Mobile Phone theft and premium rate fraud – A lucrative scam worth billions.

Calls to premium rate numbers are lucrative than simply reselling the phone suggests a report by Daily Mail UK. The report further claims that even the best of the phones don’t fetch a lot of money in the black market. However, there are bigger gains to be made through premium rate fraud.

Over 300,000 phones are reported stolen to police in the UK. Many never get reported as the phones are stolen overseas. The CFCA survey estimates that over $1.4 billion has been lost as a result of theft/stolen phones. However, what’s more disturbing is that more than $4.7 million has been lost to premium rate fraud. Industry veterans suggest that vast majority of the premium rate fraud losses are linked to calls from stolen phones within a short period of the phone being reported stolen. The losses are footed by the subscribers and the businesses affected by this scam.

Industry veteran Colin Yates, Principal at Yates Fraud Consulting, and previously Group Head of Fraud Management for Vodafone, described how the crooks make a quick buck from stolen phones rather than selling it off. Fraudsters collude with premium rate number resellers who advertise large sums of money for generating traffic to specific premium rate number lines and terminating countries. The fraudsters then use the stolen phones to drive traffic to these premium rate lines. The number reseller and the fraudster benefit from the proceeds.

The scam is demonstrated by the Daily mail article for driving traffic to a premium rate line in North Korea at 12p a minute – “Because of the latest technology, fraudsters can connect one phone to as many as six premium-rate numbers at a time. At a rate of 12p a minute, they would make £43.20 an hour. With six phones, that’s £259.20 ($405) an hour.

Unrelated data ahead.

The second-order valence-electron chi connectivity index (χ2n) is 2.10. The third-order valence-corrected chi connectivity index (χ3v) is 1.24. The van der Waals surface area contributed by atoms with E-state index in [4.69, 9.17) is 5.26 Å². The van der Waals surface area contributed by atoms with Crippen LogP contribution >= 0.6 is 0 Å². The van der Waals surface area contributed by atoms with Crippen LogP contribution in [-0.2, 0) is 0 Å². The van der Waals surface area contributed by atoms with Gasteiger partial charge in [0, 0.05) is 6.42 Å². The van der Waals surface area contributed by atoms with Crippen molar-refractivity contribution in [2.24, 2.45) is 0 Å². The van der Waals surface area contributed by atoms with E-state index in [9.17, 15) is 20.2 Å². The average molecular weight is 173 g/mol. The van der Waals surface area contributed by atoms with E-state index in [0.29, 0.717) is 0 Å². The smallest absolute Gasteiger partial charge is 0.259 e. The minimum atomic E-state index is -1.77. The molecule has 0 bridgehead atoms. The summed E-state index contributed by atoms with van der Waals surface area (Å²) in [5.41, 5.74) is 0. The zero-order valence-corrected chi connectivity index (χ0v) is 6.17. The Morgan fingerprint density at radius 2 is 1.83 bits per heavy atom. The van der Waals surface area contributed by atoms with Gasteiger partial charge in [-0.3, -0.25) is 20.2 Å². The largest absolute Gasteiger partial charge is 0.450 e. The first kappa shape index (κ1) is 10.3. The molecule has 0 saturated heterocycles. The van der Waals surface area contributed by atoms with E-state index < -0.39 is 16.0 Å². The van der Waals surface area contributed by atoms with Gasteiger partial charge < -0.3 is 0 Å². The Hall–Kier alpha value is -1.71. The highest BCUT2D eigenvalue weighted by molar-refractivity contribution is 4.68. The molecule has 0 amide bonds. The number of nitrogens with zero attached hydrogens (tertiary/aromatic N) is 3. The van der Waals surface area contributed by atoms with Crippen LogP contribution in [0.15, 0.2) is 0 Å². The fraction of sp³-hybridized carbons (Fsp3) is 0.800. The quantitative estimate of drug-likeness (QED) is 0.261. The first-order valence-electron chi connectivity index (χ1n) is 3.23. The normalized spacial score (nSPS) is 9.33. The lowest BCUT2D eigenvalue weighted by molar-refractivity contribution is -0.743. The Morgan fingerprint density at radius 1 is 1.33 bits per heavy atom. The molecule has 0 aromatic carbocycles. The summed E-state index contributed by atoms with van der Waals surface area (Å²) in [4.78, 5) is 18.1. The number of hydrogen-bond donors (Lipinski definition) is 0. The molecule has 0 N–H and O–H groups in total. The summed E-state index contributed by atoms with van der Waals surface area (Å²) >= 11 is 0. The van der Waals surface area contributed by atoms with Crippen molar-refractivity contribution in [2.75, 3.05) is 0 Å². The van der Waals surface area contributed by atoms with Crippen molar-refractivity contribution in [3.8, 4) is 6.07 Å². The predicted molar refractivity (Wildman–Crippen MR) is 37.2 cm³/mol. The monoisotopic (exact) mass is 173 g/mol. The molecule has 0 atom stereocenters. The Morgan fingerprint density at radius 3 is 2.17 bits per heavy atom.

Usually, the premium rate calls will continue until the call is stopped by the operator. The article claims that, “in one case seen by Citizens Advice, a fraud victim faced charges of £17,000 ($26,600) after having a phone stolen on holiday. In another seen by Money Mail, a 23-year-old faces a £4,300 bill for six-and-a-half hours of calls made by fraudsters after his phone was snatched. Another victim was left with a £6,200 bill after their phone was stolen in Spain. It was used to make 369 calls over 30 hours to a Serbian premium-rate number. We also heard from a serviceman on holiday in Spain who had his phone stolen. He was billed for more than 80 hours of calls by fraudsters.”

While some schemes are hard to detect, a vast majority of the operators still rely on the age old rules based system for detecting such fraud. Despite the prevailing wisdom that the first line of defence provided by the rules based systems are easily breached by organised fraudsters, many of the firms, do not have effective measures for analysing customer call records for fraud argues Colin Yates.

What does this all mean to consumers and business? While there is serious margins on genuine premium rate calls, the perceived and potential losses to the businesses from fraud drives them to transfer the liability to the customers to cough up the money racked up by the fraudsters. However, vast majority of the customers are innocent victims caught up in this scam and often left to their own devices to pay up the bills or face serious consequences.

What should and could be done by the businesses? I am sure the innocent victims would argue that it is the responsibility of the Operators to safeguard the consumer from fraud – same way we (and the businesses) trust the banks for keeping our hard earned money safe from prying fraudsters.

Ultimately, firms investing in sophisticated fraud management systems and resources to protect customers will eventually win their trust and their loyalty for a long time.

About the Author: Shankar is a certified fraud examiner and is the Founder and CEO of Fraud Risk and Security Research Labs. Shankar has over 18 years of experience in developing complex intelligence and fraud prevention systems for Telecoms, Financial Institutions and Governments.

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